Firewise Project removes fuel to protect housing developments, forest
The 2003 jack pine budworm infestations and subsequent salvage lumbering operations have left massive heaps of slash on area cutover land. If a grass fire were to occur on these sites, the piles could become fuel for devastating wildfires that co...
The 2003 jack pine budworm infestations and subsequent salvage lumbering operations have left massive heaps of slash on area cutover land.
If a grass fire were to occur on these sites, the piles could become fuel for devastating wildfires that could shoot fire brands and ignite nearby homes. To prevent such catastrophes and protect property, Jerry Stensing, stewardship forester with the Beltrami Soil and Water Conservation District, under a federal Firewise grant with crews from the Minnesota Conservation Corps, works with landowners to eliminate hazardous accumulations of flammable debris.
This week, the project has focused on a clear cut area on the west side of Beltrami County Road 9. The trees had been cut after they were damaged by budworm, with the loggers leaving the slash piles near a young pine plantation and several housing developments.
"This is ground zero of the 2003 budworm outbreak," Stensing said.
He said 16,500 acres were infested the first year of the outbreak increasing to 48,000 acres the second year.
"The third year, it went in places it had never been heard of before," Stensing said.
The budworm infestation has run its course, Stensing said, but pine bark beetle has now set in. Budworm infestations are a natural part of the jack pine cycle. Before the area was settled, periodic budworm outbreaks would be followed by forest fires and eventual regrowth of the forest. However, with hundreds of homes tucked away in the pines, fires would cause disastrous property loss and potential loss of life.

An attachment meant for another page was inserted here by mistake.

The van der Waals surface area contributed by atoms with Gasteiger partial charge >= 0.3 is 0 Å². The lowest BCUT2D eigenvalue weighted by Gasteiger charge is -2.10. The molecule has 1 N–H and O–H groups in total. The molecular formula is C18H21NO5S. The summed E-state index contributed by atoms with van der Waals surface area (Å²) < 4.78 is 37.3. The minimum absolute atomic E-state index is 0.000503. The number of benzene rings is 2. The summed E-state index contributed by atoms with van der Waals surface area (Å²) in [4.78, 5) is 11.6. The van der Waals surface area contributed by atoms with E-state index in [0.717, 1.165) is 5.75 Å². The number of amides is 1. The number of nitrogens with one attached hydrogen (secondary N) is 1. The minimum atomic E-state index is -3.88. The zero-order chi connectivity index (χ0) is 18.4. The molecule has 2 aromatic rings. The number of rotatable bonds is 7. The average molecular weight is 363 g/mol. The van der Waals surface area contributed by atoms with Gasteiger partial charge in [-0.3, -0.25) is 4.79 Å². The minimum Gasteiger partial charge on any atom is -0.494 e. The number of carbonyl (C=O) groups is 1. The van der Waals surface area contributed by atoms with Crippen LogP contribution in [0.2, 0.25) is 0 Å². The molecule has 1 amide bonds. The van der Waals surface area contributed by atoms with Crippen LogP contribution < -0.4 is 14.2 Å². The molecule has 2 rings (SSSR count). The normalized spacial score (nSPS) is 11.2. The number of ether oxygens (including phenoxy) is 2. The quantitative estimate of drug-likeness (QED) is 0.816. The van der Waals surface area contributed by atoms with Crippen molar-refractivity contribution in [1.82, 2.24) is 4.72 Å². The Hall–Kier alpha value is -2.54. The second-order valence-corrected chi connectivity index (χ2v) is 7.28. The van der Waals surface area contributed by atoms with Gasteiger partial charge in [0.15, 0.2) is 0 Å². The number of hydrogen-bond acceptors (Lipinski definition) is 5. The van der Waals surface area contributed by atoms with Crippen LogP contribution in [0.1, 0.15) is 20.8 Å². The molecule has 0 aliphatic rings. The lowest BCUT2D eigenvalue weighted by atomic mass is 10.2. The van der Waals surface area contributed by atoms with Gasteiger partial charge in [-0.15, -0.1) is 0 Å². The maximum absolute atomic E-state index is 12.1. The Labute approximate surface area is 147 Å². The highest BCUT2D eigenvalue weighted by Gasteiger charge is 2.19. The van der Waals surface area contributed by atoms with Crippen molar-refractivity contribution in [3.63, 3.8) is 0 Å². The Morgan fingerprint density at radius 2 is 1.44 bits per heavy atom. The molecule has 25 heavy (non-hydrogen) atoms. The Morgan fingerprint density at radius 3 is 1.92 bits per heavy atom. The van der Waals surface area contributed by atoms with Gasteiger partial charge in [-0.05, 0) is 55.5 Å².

Stensing said eight homes within half a mile of this week's burn project would be in immediate danger. In addition, a trailer court is nearby, along with a new cul de sac housing development serviced by a single road in and out.
"There are probably 100 homes that are at risk because of this," Stensing said of the slash piles. "This is such a neat project because it has such a big impact and protects so many families."
In addition to burning the slash piles, he said the crews would also thin the adjacent pine plantation.
Stensing said he has worried about the particular site on County Road 9 for months, because of the proximity of homes and the size of the piles. He did some sleuthing to obtain permission from the land owners. That job was more difficult than usual because there are three owners, one of whom lives in Missouri, and the properties have changed hands recently.
The Firewise grant pays the landowners half the cost of the burn project. Stensing said the plantation thinning should also produce timber to apply to the cost.
When the ground is covered with snow is the safe time to set the fires. Stensing said he will return to the sites in a few weeks with thermal detection equipment to make sure there are no smoldering remains that could start grass fires in the spring.
"Anything we can do to reduce the fire hazard will make a big impact," he said.
For more information on the Firewise program, contact BSWCD at 755-4339.